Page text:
Wednesday 1 May 2013
First Drafts Always Suck
Last November, I took part in the NaNoWriMo challenge. I decided to adhere to the advice not to look back, not to edit-on-the-go, not to stop writing and typing and creating until the words "the end" tacked themselves onto my manuscript as if by magic. For me, this method worked. You have a small idea that grows into a plan that can be poured into chunks that you call a chapter division and then... you write, write, write like mad.
I had to turn off the editor switch in my brain in order to pull this off, but it worked. I forced myself not to focus on whether my main character's eye colour was consistent throughout the manuscript or if it was even mentioned at all, not to worry about her hair being in a ponytail one moment and falling over her shoulders in long, loose waves the next. Those were just minor details, and I had to get the story down first.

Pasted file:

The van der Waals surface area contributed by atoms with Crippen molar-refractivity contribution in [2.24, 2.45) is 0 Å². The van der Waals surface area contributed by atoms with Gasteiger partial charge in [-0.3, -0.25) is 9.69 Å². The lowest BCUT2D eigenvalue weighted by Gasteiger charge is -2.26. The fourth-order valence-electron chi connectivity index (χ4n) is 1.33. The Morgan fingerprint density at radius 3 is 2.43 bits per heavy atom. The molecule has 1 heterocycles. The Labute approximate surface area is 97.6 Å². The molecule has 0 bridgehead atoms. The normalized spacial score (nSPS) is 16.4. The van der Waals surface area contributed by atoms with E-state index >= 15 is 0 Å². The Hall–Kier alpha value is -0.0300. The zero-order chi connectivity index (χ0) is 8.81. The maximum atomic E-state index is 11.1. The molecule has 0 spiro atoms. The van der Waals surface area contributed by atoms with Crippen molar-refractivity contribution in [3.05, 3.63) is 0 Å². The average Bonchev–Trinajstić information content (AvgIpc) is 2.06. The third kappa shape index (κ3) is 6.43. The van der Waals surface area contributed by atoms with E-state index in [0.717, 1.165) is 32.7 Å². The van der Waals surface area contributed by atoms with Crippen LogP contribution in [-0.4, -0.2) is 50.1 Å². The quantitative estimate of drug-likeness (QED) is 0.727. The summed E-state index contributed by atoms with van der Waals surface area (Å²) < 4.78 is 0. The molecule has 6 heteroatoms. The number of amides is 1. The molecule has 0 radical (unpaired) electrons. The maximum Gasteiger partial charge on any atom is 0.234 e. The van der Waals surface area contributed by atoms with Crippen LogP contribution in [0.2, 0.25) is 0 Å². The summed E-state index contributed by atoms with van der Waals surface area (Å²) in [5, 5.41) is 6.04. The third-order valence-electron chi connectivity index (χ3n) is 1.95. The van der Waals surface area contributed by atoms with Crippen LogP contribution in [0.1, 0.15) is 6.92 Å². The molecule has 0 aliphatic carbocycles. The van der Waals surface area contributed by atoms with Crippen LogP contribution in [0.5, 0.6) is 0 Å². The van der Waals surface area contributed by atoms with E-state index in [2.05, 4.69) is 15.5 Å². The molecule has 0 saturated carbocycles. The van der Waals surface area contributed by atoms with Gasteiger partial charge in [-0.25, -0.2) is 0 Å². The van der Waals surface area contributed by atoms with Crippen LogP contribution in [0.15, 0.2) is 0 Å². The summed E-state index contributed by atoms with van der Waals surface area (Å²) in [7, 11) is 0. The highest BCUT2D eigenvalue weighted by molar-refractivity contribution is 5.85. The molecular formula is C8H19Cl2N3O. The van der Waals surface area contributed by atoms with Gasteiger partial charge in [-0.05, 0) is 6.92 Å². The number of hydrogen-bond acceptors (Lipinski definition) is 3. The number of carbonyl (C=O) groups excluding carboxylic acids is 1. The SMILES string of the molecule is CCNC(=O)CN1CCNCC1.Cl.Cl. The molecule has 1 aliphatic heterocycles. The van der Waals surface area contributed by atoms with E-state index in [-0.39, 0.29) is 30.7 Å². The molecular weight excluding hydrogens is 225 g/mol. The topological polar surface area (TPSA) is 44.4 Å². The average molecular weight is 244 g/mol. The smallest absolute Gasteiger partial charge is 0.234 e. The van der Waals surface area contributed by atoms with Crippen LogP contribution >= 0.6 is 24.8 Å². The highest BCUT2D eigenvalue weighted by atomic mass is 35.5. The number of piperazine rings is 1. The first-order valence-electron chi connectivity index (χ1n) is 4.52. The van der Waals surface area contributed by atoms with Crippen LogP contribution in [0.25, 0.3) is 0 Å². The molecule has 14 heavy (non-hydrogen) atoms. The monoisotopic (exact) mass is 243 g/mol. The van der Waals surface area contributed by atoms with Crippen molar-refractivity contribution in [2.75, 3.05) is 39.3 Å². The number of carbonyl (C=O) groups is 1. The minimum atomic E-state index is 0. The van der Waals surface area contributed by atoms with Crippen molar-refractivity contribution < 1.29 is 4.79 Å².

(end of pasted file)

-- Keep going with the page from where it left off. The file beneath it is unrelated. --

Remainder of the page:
I've gone back to edit that text once so far, three months later. I've edited it, by which I mean I've added approximately 8000 words, and still I'm not satisfied that this particular plot is good enough for a second pair of eyes (not even my mother's). It's a permanent work in progress. I doubt I'll ever send it anywhere. But I have no intention of just leaving it be either. I've already learnt so much from doing it. And even if I don't look at it for another three months, ideas keep bubbling to the surface on how to make it better still.
That NaNo exercise caused a dam to break - suddenly my head is overflowing with words, sentences, ideas, sparks and even pieces of dialogue. I've learnt to think differently about the entire project of writing a book. You don't just sit down and start with the opening line, write something brilliant and perfect and as soon as you've reached The End you send it to a publisher (who screams in elation and sends you a lifetime contract immediately). It doesn't work that way. For anyone. And the sooner you realise that, the sooner you can stop beating yourself up over tiny inconsistencies, gaps in the story or a first draft that isn't pristine. Because first drafts just aren't pristine. They suck. There you have it.